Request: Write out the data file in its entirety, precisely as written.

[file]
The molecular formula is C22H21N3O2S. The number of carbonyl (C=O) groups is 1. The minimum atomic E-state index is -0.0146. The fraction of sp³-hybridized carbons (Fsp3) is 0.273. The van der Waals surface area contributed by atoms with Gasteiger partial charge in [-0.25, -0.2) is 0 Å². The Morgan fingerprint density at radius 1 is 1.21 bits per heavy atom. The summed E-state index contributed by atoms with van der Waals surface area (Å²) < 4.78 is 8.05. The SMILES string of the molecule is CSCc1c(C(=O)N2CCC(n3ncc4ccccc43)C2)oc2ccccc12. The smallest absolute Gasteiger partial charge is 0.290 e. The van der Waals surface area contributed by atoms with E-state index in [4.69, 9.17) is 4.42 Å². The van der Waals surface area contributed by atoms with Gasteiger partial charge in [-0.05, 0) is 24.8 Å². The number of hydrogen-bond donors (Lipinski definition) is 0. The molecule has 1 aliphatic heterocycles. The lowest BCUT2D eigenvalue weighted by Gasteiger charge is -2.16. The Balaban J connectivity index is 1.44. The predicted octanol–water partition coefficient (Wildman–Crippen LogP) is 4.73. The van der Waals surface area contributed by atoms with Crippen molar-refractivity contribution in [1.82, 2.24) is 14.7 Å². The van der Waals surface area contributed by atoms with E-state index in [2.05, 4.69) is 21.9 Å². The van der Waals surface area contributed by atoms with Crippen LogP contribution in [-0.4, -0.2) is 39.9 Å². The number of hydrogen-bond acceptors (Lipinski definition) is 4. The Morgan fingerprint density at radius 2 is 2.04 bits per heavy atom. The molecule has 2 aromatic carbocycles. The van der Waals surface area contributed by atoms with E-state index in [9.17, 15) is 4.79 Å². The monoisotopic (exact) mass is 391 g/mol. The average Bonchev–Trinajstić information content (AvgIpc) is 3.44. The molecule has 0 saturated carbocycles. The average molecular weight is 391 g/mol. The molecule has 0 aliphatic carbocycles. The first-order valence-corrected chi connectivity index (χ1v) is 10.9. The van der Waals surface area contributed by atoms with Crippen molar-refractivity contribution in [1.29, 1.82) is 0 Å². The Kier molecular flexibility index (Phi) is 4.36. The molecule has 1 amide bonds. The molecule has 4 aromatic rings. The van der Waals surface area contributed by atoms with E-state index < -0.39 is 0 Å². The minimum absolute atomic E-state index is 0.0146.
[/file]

The molecular formula is C22H21N3O2S. The number of carbonyl (C=O) groups is 1. The minimum atomic E-state index is -0.0146. The fraction of sp³-hybridized carbons (Fsp3) is 0.273. The van der Waals surface area contributed by atoms with Gasteiger partial charge in [-0.25, -0.2) is 0 Å². The Morgan fingerprint density at radius 1 is 1.21 bits per heavy atom. The summed E-state index contributed by atoms with van der Waals surface area (Å²) < 4.78 is 8.05. The SMILES string of the molecule is CSCc1c(C(=O)N2CCC(n3ncc4ccccc43)C2)oc2ccccc12. The smallest absolute Gasteiger partial charge is 0.290 e. The van der Waals surface area contributed by atoms with E-state index in [4.69, 9.17) is 4.42 Å². The van der Waals surface area contributed by atoms with Gasteiger partial charge in [-0.05, 0) is 24.8 Å². The number of hydrogen-bond donors (Lipinski definition) is 0. The molecule has 1 aliphatic heterocycles. The lowest BCUT2D eigenvalue weighted by Gasteiger charge is -2.16. The Balaban J connectivity index is 1.44. The predicted octanol–water partition coefficient (Wildman–Crippen LogP) is 4.73. The van der Waals surface area contributed by atoms with Crippen molar-refractivity contribution in [1.82, 2.24) is 14.7 Å². The van der Waals surface area contributed by atoms with E-state index in [2.05, 4.69) is 21.9 Å². The van der Waals surface area contributed by atoms with Crippen LogP contribution in [-0.4, -0.2) is 39.9 Å². The number of hydrogen-bond acceptors (Lipinski definition) is 4. The Morgan fingerprint density at radius 2 is 2.04 bits per heavy atom. The molecule has 2 aromatic carbocycles. The van der Waals surface area contributed by atoms with E-state index in [9.17, 15) is 4.79 Å². The monoisotopic (exact) mass is 391 g/mol. The average Bonchev–Trinajstić information content (AvgIpc) is 3.44. The molecule has 0 saturated carbocycles. The average molecular weight is 391 g/mol. The molecule has 0 aliphatic carbocycles. The first-order valence-corrected chi connectivity index (χ1v) is 10.9. The van der Waals surface area contributed by atoms with Crippen molar-refractivity contribution in [1.29, 1.82) is 0 Å². The Kier molecular flexibility index (Phi) is 4.36. The molecule has 1 amide bonds. The molecule has 4 aromatic rings. The van der Waals surface area contributed by atoms with E-state index < -0.39 is 0 Å². The minimum absolute atomic E-state index is 0.0146.